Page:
Liverpool takes back control of its highways

 

Liverpool City Council has officially ended its contract with Amey and taken its highways services back in-house.

The council estimates this will save £750,000 in the first year, which will be reinvested into repairing potholes and new alleygates. It has already brought parks services, street cleansing, bin collections, IT and HR and payroll services all back in house.

Cllr Ann O’Byrne, deputy mayor of Liverpool, said: ‘We have seen with other services such as street cleansing and refuse collections that insourcing can deliver savings which can be reinvested to make our money go even further.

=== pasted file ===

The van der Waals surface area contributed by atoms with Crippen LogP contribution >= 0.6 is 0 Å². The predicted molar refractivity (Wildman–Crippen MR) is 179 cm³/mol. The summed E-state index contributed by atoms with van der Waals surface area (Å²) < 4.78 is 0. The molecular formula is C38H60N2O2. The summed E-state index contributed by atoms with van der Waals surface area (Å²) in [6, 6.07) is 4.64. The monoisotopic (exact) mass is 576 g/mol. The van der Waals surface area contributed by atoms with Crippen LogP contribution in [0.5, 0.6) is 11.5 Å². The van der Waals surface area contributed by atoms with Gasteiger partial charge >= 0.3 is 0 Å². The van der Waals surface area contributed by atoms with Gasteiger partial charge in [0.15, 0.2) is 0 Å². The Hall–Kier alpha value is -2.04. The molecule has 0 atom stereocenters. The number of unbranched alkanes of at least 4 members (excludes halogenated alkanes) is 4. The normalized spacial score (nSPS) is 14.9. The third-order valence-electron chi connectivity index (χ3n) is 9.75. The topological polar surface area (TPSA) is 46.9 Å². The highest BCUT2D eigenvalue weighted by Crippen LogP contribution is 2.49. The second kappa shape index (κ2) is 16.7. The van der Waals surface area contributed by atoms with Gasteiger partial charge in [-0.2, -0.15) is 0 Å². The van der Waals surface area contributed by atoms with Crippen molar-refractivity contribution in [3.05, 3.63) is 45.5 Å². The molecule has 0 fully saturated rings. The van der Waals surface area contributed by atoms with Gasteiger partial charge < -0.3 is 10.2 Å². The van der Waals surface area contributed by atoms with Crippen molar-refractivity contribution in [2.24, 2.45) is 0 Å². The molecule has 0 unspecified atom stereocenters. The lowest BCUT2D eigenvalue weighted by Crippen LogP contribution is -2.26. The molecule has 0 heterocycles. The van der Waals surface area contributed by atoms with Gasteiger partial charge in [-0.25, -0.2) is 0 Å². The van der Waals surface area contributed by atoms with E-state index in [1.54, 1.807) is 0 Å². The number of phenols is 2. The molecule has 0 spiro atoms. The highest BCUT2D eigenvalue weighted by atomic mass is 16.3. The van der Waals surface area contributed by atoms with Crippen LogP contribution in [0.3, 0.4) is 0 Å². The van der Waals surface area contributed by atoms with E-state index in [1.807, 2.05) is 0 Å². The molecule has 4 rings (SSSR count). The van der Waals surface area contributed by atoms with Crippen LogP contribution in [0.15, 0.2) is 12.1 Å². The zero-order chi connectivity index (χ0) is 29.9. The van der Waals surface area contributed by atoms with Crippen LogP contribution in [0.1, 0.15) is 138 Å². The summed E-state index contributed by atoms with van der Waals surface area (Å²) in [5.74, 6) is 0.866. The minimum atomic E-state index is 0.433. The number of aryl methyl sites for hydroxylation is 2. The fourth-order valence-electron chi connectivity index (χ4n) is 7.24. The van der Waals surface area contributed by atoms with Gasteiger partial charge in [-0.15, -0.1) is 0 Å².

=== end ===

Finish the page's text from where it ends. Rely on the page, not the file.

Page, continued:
‘Anyone who travels by car or bike through Liverpool knows the city has a pothole issue and the council is doing all it can. Unfortunately this issue is a double whammy because while we are investing £93m in repairs the Government are putting in just £18m.’

The contract began in 2013 and was due to run until 2022.The council announced the insourcing move last November as part of a drive to deliver £90m of savings over three years in the face of Government cuts.

At the time of the original announcement, Amey said that it had come to a mutual agreement with the council to end the contract early after both sides raised concerns about the sustainability of the contract.

This article first appeared on www.localgov.co.uk.

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Comments

Most interesting. Cumbria and now Liverpool and in both cases, Amey.